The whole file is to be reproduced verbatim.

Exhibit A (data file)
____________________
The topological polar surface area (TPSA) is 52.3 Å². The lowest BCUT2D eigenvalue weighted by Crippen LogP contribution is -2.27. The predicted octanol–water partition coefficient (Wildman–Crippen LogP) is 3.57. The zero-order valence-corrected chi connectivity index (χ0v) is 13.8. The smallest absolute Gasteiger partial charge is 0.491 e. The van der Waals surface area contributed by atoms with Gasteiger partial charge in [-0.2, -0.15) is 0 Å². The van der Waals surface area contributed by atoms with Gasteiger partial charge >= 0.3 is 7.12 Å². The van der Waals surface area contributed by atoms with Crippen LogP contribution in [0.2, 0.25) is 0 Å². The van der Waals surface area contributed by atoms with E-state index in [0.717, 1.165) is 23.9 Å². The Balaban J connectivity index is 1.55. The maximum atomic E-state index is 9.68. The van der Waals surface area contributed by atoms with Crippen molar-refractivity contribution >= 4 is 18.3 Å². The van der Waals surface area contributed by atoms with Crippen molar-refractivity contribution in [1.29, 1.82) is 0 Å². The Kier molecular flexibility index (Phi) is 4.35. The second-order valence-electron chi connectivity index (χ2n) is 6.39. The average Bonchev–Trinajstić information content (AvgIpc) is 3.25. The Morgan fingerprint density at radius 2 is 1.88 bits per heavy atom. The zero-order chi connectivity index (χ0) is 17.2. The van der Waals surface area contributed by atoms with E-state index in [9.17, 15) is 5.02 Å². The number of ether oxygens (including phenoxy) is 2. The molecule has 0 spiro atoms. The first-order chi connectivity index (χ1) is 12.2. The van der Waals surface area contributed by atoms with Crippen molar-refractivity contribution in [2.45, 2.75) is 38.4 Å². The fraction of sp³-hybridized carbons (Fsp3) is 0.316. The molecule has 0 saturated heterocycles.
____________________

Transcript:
The topological polar surface area (TPSA) is 52.3 Å². The lowest BCUT2D eigenvalue weighted by Crippen LogP contribution is -2.27. The predicted octanol–water partition coefficient (Wildman–Crippen LogP) is 3.57. The zero-order valence-corrected chi connectivity index (χ0v) is 13.8. The smallest absolute Gasteiger partial charge is 0.491 e. The van der Waals surface area contributed by atoms with Gasteiger partial charge in [-0.2, -0.15) is 0 Å². The van der Waals surface area contributed by atoms with Gasteiger partial charge >= 0.3 is 7.12 Å². The van der Waals surface area contributed by atoms with Crippen LogP contribution in [0.2, 0.25) is 0 Å². The van der Waals surface area contributed by atoms with E-state index in [0.717, 1.165) is 23.9 Å². The Balaban J connectivity index is 1.55. The maximum atomic E-state index is 9.68. The van der Waals surface area contributed by atoms with Crippen molar-refractivity contribution >= 4 is 18.3 Å². The van der Waals surface area contributed by atoms with Crippen molar-refractivity contribution in [1.29, 1.82) is 0 Å². The Kier molecular flexibility index (Phi) is 4.35. The second-order valence-electron chi connectivity index (χ2n) is 6.39. The average Bonchev–Trinajstić information content (AvgIpc) is 3.25. The Morgan fingerprint density at radius 2 is 1.88 bits per heavy atom. The zero-order chi connectivity index (χ0) is 17.2. The van der Waals surface area contributed by atoms with E-state index in [9.17, 15) is 5.02 Å². The number of ether oxygens (including phenoxy) is 2. The molecule has 0 spiro atoms. The first-order chi connectivity index (χ1) is 12.2. The van der Waals surface area contributed by atoms with Crippen molar-refractivity contribution in [2.45, 2.75) is 38.4 Å². The fraction of sp³-hybridized carbons (Fsp3) is 0.316. The molecule has 0 saturated heterocycles.